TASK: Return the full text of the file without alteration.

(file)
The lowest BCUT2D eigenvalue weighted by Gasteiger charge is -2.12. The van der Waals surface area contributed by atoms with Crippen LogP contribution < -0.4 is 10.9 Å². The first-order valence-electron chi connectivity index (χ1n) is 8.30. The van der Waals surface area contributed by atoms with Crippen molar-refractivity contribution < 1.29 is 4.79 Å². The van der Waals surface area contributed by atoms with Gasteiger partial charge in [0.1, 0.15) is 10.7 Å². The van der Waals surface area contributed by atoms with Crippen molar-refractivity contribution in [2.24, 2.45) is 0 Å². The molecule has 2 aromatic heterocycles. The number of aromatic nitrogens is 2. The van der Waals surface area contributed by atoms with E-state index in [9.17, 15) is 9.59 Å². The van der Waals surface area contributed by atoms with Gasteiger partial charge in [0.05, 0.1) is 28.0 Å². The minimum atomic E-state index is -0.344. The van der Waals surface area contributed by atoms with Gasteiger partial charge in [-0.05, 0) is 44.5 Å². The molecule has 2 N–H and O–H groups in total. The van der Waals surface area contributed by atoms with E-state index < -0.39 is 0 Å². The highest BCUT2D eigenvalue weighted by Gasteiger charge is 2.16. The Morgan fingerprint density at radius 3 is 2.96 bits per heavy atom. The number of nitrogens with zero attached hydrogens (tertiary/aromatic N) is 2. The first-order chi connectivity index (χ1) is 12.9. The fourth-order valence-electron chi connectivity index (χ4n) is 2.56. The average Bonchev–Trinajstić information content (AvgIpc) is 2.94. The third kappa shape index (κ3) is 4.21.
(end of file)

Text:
The lowest BCUT2D eigenvalue weighted by Gasteiger charge is -2.12. The van der Waals surface area contributed by atoms with Crippen LogP contribution < -0.4 is 10.9 Å². The first-order valence-electron chi connectivity index (χ1n) is 8.30. The van der Waals surface area contributed by atoms with Crippen molar-refractivity contribution < 1.29 is 4.79 Å². The van der Waals surface area contributed by atoms with Gasteiger partial charge in [0.1, 0.15) is 10.7 Å². The van der Waals surface area contributed by atoms with Crippen molar-refractivity contribution in [2.24, 2.45) is 0 Å². The molecule has 2 aromatic heterocycles. The number of aromatic nitrogens is 2. The van der Waals surface area contributed by atoms with E-state index in [9.17, 15) is 9.59 Å². The van der Waals surface area contributed by atoms with Gasteiger partial charge in [0.05, 0.1) is 28.0 Å². The minimum atomic E-state index is -0.344. The van der Waals surface area contributed by atoms with Gasteiger partial charge in [-0.05, 0) is 44.5 Å². The molecule has 2 N–H and O–H groups in total. The van der Waals surface area contributed by atoms with E-state index < -0.39 is 0 Å². The highest BCUT2D eigenvalue weighted by Gasteiger charge is 2.16. The Morgan fingerprint density at radius 3 is 2.96 bits per heavy atom. The number of nitrogens with zero attached hydrogens (tertiary/aromatic N) is 2. The first-order chi connectivity index (χ1) is 12.9. The fourth-order valence-electron chi connectivity index (χ4n) is 2.56. The average Bonchev–Trinajstić information content (AvgIpc) is 2.94. The third kappa shape index (κ3) is 4.21.